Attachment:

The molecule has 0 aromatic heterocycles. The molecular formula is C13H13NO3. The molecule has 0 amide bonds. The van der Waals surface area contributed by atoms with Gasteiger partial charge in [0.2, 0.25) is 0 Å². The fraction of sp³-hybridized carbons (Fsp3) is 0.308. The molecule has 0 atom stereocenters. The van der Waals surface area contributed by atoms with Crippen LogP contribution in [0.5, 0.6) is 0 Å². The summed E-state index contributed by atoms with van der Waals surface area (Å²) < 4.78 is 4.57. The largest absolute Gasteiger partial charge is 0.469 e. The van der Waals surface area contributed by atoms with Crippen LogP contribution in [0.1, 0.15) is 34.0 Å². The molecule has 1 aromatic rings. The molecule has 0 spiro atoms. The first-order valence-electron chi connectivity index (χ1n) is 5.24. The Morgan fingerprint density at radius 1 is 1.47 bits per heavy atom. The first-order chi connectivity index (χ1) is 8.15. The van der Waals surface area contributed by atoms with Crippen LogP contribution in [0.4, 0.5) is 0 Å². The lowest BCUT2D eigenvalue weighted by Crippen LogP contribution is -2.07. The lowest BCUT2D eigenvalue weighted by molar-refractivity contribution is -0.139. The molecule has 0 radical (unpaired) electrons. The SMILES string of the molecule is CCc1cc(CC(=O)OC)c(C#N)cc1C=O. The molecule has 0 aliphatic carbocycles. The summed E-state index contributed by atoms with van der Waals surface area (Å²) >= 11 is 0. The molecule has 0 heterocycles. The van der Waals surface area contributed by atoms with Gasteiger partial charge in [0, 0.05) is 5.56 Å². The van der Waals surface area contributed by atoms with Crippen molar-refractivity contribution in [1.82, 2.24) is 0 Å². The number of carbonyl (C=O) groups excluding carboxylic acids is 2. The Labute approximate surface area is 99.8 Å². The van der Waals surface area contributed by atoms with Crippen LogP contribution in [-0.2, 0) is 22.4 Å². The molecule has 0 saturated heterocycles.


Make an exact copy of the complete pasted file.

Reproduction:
The molecule has 0 aromatic heterocycles. The molecular formula is C13H13NO3. The molecule has 0 amide bonds. The van der Waals surface area contributed by atoms with Gasteiger partial charge in [0.2, 0.25) is 0 Å². The fraction of sp³-hybridized carbons (Fsp3) is 0.308. The molecule has 0 atom stereocenters. The van der Waals surface area contributed by atoms with Crippen LogP contribution in [0.5, 0.6) is 0 Å². The summed E-state index contributed by atoms with van der Waals surface area (Å²) < 4.78 is 4.57. The largest absolute Gasteiger partial charge is 0.469 e. The van der Waals surface area contributed by atoms with Crippen LogP contribution in [0.1, 0.15) is 34.0 Å². The molecule has 1 aromatic rings. The molecule has 0 spiro atoms. The first-order valence-electron chi connectivity index (χ1n) is 5.24. The Morgan fingerprint density at radius 1 is 1.47 bits per heavy atom. The first-order chi connectivity index (χ1) is 8.15. The van der Waals surface area contributed by atoms with Crippen LogP contribution in [0.4, 0.5) is 0 Å². The lowest BCUT2D eigenvalue weighted by Crippen LogP contribution is -2.07. The lowest BCUT2D eigenvalue weighted by molar-refractivity contribution is -0.139. The molecule has 0 radical (unpaired) electrons. The SMILES string of the molecule is CCc1cc(CC(=O)OC)c(C#N)cc1C=O. The molecule has 0 aliphatic carbocycles. The summed E-state index contributed by atoms with van der Waals surface area (Å²) >= 11 is 0. The molecule has 0 heterocycles. The van der Waals surface area contributed by atoms with Gasteiger partial charge in [0, 0.05) is 5.56 Å². The van der Waals surface area contributed by atoms with Crippen molar-refractivity contribution in [1.82, 2.24) is 0 Å². The number of carbonyl (C=O) groups excluding carboxylic acids is 2. The Labute approximate surface area is 99.8 Å². The van der Waals surface area contributed by atoms with Crippen LogP contribution in [-0.2, 0) is 22.4 Å². The molecule has 0 saturated heterocycles.